Keep in mind that the price above is for the core components only, you will still need an operating system, and any other peripherals you don’t currently have.

gigabyte-gtx-1060The 6GB GTX 1060 is a powerhouse when it comes to rendering 1080p and even 1440p. It can max (almost) anything out in 1080p and performs very similarly in 1440p. Gigabyte’s GTX 1060 comes with great cooling, customizable RGB lighting and 5 display outputs. It’ll easily support VR headsets and will deliver 60fps+ performance in pretty much any game out.

The brand new Kaby Lake i5 7600k is well within reach with a build at this level, and that’s exactly what’s loaded into this build. That said, having a CPU that can be overclocked is nothing without a motherboard that also supports it with the proper chipset. So, that said, the Z270 chipset mobo in this build is definitely what you’re looking for when it comes to fully supporting all of your new Kaby Laky CPU’s features.

cryorig-h7If you wanted to do any kind of overclocking, then you’re going to need an aftermarket CPU cooler like the Cryorig H7. Not only that, but the i5 7600k does not come with a stock cooler – I guess Intel caught on that the stock coolers in their unlocked processors always got tossed anyways. There are other options available also, a closed water loop like the Corsair H80i would be a great upgrade in the cooling dept.

8GB of 2400MHz RAM, in a dual channel setup, from Corsair’s Vengeance LPX line is really all you really need to game with great performance. That said, if you tend to do a lot of multitasking like I do, you might want to consider upgrading to 16GB of RAM instead.

With 1.25GB of internal storage split between an SSD and an HDD, you shouldn’t run short anytime soon. You should definitely install your operating system on your SSD, as well as any games you plan on playing regularly, everything else can go on your HDD without problem.

NZXT’s S340 case is absolutely awesome, there are different colors to choose from including one that’s all white. It has lots of fan mounts for customizing your air flow, plenty of space for mounting hardware & cable management, and it looks awesome on top of everything. With that said, cases are subjective and you should definitely browse around for another ATX mid-tower case that will fit the graphics card.

If you’re on a budget of $1000, you’re in luck, because that’s the perfect amount to spend on a DIY gaming PC build. If you were to go to Best Buy and pick a prefab PC up for $1000, you wouldn’t get anything near the level of this beast.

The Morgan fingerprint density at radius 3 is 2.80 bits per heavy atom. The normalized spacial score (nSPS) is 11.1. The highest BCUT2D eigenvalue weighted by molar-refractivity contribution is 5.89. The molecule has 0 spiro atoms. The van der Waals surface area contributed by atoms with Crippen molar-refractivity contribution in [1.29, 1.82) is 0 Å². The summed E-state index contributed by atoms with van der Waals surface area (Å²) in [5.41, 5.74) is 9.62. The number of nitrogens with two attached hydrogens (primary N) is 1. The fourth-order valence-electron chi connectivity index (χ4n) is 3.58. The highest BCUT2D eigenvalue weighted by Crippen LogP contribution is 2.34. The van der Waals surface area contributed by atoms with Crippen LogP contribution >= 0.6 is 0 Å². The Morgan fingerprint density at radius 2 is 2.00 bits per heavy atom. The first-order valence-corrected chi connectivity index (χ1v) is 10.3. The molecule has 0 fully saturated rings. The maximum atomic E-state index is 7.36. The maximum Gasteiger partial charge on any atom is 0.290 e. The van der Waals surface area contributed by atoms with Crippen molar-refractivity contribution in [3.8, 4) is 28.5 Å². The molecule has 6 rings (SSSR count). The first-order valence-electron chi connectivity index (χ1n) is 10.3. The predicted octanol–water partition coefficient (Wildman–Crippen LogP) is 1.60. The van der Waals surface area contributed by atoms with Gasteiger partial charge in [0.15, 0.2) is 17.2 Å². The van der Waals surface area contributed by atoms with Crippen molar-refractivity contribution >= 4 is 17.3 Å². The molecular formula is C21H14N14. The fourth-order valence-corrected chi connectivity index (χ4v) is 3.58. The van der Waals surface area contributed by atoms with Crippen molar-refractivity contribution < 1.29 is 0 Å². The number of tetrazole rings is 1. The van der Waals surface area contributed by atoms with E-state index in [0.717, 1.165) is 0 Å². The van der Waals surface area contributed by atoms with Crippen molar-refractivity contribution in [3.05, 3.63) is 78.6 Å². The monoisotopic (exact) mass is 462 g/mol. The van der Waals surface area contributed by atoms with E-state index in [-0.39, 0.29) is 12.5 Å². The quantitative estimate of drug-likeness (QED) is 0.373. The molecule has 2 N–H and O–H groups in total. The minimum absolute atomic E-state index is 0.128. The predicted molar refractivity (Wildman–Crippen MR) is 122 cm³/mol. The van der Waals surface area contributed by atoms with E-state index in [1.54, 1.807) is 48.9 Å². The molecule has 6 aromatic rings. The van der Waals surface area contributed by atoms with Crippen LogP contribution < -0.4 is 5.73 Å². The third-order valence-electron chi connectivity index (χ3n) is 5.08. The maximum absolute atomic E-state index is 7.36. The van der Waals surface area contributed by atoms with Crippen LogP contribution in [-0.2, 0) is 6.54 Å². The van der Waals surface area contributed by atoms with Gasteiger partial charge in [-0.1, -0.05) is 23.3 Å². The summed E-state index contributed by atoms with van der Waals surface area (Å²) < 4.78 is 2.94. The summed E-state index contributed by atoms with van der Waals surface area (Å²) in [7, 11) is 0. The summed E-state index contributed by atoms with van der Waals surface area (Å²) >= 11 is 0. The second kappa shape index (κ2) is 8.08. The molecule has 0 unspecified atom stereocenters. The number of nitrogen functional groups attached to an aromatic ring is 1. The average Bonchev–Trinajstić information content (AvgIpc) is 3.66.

Operating System

When it comes down to picking an operating system for this build, you have a couple of options. One is free, the other is about $100.

windows-10-homeThe best choice if you want access to the widest array of compatible programs & games is going to be Windows. There are a few different versions available, but the one you’ll want to look at is Windows 10 – especially if you want to take advantage of DirectX 12, and you do.

Your free option would be to grab yourself a copy of Ubuntu and run that. It’s a solid Linux-based OS which is widely supported by most Windows based programs and games, although you might have to run some in a program called Wine.

When it comes to actually installing your OS, you basically have 2 choices. You can either do it the old fashioned way by using the retail DVD, or you could create your own bootable flash drive. If you’re planning to use Linux you can also burn an installation DVD. For instructions on how to create your own bootable flash drive, check here.

Extras

If you don’t already have things like a monitor, mouse, keyboard, and some kind of audio, you might want to take a look at some of my suggestions. They’re hand-picked to match this budget level, and they’re all great peripherals.

  • Acer GN246HL

    A really awesome 24″ 1080p 144Hz monitor with a 1ms response time!
    View

  • Logitech G810 Orion Spectrum

    Romer-G mechanical switches. Customizable RGB backlighting. All-around amazing keyboard for around $120!
    View

  • Razer Mamba Tournament Edition

    Chroma RGB lighting, very comfortable to use, great sensor accuracy. View

  • Creative Sound BlasterX H7 TE

    The Sound BlasterX H7 TE is my top rated gaming headset for under $100 for a reason!
    View

  • Reflex Lab Mouse Pad

    Super smooth, very accurate, and extremely comfortable to use! Reflex Lab mouse pads are available in 4 sizes from your basic 9″ x 8″ right up to a whopping 36″ x 18″!
    View

WiFi

Since the motherboard in this build comes equipped with an ethernet controller, it can easily connect to the internet via a wired connection. But, if your only option is WiFi, then you’re also going to need a WiFi adapter.

There are a couple routes you can choose. You could get a decent USB-based WiFi adapter for around $20 and it would work alright. Alternatively, you could get a more reliable internally mounted WiFi adapter for around $35.

  • TP-LINK TL-WDN4800

    Internally mounted WiFi adapter. 2.4GHz or 5GHz.
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  • TP-LINK TL-WN722N